A recent case out of the Supreme Court of the State of New York addresses oral agreements about spousal maintenance.
The case, Matter of Makris v. Makris (2020), demonstrates that a court will uphold an oral agreement to terminate maintenance. Further, if a party fails to demand maintenance, that failure can constitute a ratification of the oral agreement. In Makris, the wife’s failure to enforce a maintenance provision amounted to a waiver of her right to maintenance.
In the parties’ 1998 divorce, the court ordered the husband to pay child support and spousal maintenance to the wife.
In 2017, the husband filed a motion to terminate the spousal maintenance obligation. In that motion, the husband reported that he and his wife orally agreed to terminate the obligation back in 2001. Accordingly, the husband stopped making spousal maintenance payments in 2001. During the period between 2001 and 2017, the wife never demanded maintenance payments. To be sure, the wife did not file any petition to enforce the spousal maintenance order from 1998.
The court determined that the husband stopped making spousal maintenance payments as a result of the oral agreement.
Accordingly, the court ruled that it would uphold the oral agreement between the parties. As such, the court concluded that the wife was not eligible for unpaid maintenance payments. The court reasoned that the wife waived her right to receive maintenance. When she did not try to enforce the maintenance provision of the divorce judgment, that failure constituted a waiver. The court further reasoned that, since the wife did seek to enforce the child support provision, she knew her rights. The court ultimately concluded the wife’s failure to enforce the maintenance order demonstrated her intent to uphold the oral agreement.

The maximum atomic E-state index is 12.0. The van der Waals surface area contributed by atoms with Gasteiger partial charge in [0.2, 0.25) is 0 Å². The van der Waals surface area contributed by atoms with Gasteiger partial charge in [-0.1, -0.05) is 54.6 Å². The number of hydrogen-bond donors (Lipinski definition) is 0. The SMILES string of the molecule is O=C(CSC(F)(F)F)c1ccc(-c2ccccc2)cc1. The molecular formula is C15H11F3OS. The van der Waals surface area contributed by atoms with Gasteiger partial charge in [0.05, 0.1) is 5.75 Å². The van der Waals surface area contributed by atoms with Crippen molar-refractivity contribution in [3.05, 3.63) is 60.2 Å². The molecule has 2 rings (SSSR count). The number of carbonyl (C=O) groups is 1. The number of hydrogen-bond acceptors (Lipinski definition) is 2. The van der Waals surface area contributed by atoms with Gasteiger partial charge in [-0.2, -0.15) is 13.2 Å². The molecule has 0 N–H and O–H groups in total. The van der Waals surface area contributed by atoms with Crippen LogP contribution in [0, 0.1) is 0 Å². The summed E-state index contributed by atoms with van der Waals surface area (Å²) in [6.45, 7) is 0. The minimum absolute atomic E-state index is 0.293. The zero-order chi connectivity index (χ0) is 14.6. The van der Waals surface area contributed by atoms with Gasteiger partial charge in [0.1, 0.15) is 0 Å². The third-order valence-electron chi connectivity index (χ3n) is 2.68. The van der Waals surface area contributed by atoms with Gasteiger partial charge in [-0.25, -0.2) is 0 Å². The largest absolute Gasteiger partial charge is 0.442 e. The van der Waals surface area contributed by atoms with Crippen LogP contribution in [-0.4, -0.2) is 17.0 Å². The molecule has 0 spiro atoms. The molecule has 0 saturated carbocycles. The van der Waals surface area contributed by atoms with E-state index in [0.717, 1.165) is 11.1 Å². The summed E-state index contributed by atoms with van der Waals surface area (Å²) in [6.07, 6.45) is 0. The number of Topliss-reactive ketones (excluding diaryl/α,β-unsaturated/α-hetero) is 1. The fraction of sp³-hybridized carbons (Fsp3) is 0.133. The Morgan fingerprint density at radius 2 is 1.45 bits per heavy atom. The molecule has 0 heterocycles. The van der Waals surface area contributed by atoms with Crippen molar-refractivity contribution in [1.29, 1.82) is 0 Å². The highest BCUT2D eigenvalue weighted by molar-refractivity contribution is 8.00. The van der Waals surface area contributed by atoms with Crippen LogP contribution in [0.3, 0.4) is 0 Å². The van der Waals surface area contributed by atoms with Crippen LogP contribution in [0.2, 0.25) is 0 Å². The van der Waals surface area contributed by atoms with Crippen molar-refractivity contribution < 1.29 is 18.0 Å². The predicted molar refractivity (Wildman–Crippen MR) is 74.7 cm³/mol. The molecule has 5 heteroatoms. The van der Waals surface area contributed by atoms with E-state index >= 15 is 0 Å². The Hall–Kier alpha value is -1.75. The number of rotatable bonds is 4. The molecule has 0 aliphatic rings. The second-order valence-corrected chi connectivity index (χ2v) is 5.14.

Syracuse spousal maintenance attorney Richard J. Bombardo discussed how this case should put other recent New York divorcees on notice.
As he explained, “in any post-divorce scenario, it is essential to avoid making an agreement without consulting a lawyer.” Indeed, Bombardo underscored, “entering into an oral agreement without considering the implications can have lasting effects.” It is extremely important to consider the power a person’s words can have after a divorce. When spouses have a conversation and reach any type of agreement, a New York court can uphold that agreement. Accordingly, one should be careful in discussing post-divorce issues like maintenance with an ex-spouse. Doing so ultimately may constitute a legal agreement.
Contact Bombardo Law Office, P.C. today.